After three years of a hard-won visa-free regime with the Schengen Zone countries, European Union officials say Ukraine could lose it due to a scandalous decision by its parliament that may undermine the independence of the Specialized Anti-Corruption Prosecutor’s Office (SAPO).
Viola von Cramon-Taubadel, a member of European Parliament and vice-chair of the delegation to the EU-Ukraine Parliamentary Association Committee, believes the decision undermines basic European standards.
On Sept. 17, the Verkhovna Rada voted to appoint seven out of 11 members to the commission that will choose SAPO’s new leader. But the candidates do not meet legal requirements to have an impeccable reputation and moral qualities and have limited anti-corruption experience, making their appointment illegal, according to the Anti-Corruption Action Center, a Ukrainian non-governmental watchdog. The newly-appointed commission members deny that.
The EU is concerned.
“While the international community is occupied with Belarus, Ukraine’s government is hastily pushing candidates lacking experience and integrity to select (the) SAPO head,” von Cramon-Taubadel wrote on Twitter on Sept. 17. “This will not fly.”
It could lead to Ukraine losing the visa-free regime, she said.
And the visa-free regime may not be the only thing under threat. Ukraine might also not receive 1.5 billion euros in EU macro-financial aid to offset the negative economic effects of the COVID-19 pandemic, von Cramon-Taubadel added.
According to Carl Bildt, co-chair of the European Council on Foreign Relations and the former prime minister of Sweden, Ukraine undermining its anti-corruption efforts has “implications also for economic support from European Union and the (International Monetary Fund) which is so crucial for the country.”
Rumor or truth?
After the Verkhovna Rada appointed the seven members to the committee, the ruling party pushed back against the idea that Ukraine was risking its visa-free regime.
On Sept. 17, David Arakhamia, head of the Servant of the People party, called it “rumors.”
“I will only respond to letters. There are no letters from anyone, neither from the lawmaker, nor from the (European) Parliament,” he said. He also emphasized that the anti-corruption body would remain independent.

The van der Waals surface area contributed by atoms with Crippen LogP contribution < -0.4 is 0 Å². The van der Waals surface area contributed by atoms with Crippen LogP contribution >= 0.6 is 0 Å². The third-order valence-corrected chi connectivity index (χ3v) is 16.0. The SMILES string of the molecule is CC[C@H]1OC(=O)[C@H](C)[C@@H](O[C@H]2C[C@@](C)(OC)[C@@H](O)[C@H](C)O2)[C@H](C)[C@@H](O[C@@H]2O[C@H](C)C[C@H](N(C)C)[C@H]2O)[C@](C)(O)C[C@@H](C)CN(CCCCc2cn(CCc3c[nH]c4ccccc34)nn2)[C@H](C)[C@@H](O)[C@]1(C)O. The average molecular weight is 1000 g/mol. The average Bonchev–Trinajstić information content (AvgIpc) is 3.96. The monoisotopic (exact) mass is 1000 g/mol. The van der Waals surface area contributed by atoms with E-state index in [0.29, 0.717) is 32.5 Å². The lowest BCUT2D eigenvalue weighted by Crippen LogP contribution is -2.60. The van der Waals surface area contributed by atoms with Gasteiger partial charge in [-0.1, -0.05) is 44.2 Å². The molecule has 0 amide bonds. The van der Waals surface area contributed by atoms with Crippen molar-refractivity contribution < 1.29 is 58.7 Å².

But the lawmaker in question, von Cramon-Taubadel, was not joking.
“That‘s exactly what I said yesterday, Mr. Arakhamia. You might listen to this EU message because the consequences for your country won’t be good,” von Cramon-Taubadel wrote on Twitter on Sept. 18.
Von Cramon-Taubadel’s advice that Ukraine protect its anti-corruption agencies in order not to lose its visa-free regime with the EU isn’t the first warning Ukraine has received this month.
On Sept. 3, EU Ambassador to Ukraine Matti Maasikas said that the “fight against corruption, with strong and independent institutions, is a central part of EU-Ukraine cooperation,” including in visa freedom and macro-financial assistance.
“The principles (of anti-corruption institutions’ independence) also need to apply when the Rada nominates representatives to pick a new head for SAPO,” he said.
Besides the SAPO commission decision, Maasikas’ comments also came amid a Constitutional Court decision that threatens the independence of the National Anti-Corruption Bureau of Ukraine and a corruption scandal involving a lawmaker from Servant of the People.
Promises from top officials
Ukrainian President Volodymyr Zelensky has openly stated that he supports the EU position on the independence of Ukraine’s anti-corruption bodies. He says the commission will choose a professional SAPO head in a transparent way.
“I fully share their opinions. I think it can’t be done in any other way,” Zelensky said on Sept. 18 during a visit to Ivano-Frankivsk Oblast.
At the same time, Zelensky called the possible abolition of the visa-free regime “rumors” spread by the political party of ex-President Petro Poroshenko.
Prime Minister Denys Shmyhal also said that nothing threatens Ukraine’s visa-free regime with the EU since the competition for the new SAPO head will be “open and transparent.”
“I am sure that everything will be done within the current legislation,” Shmyhal said.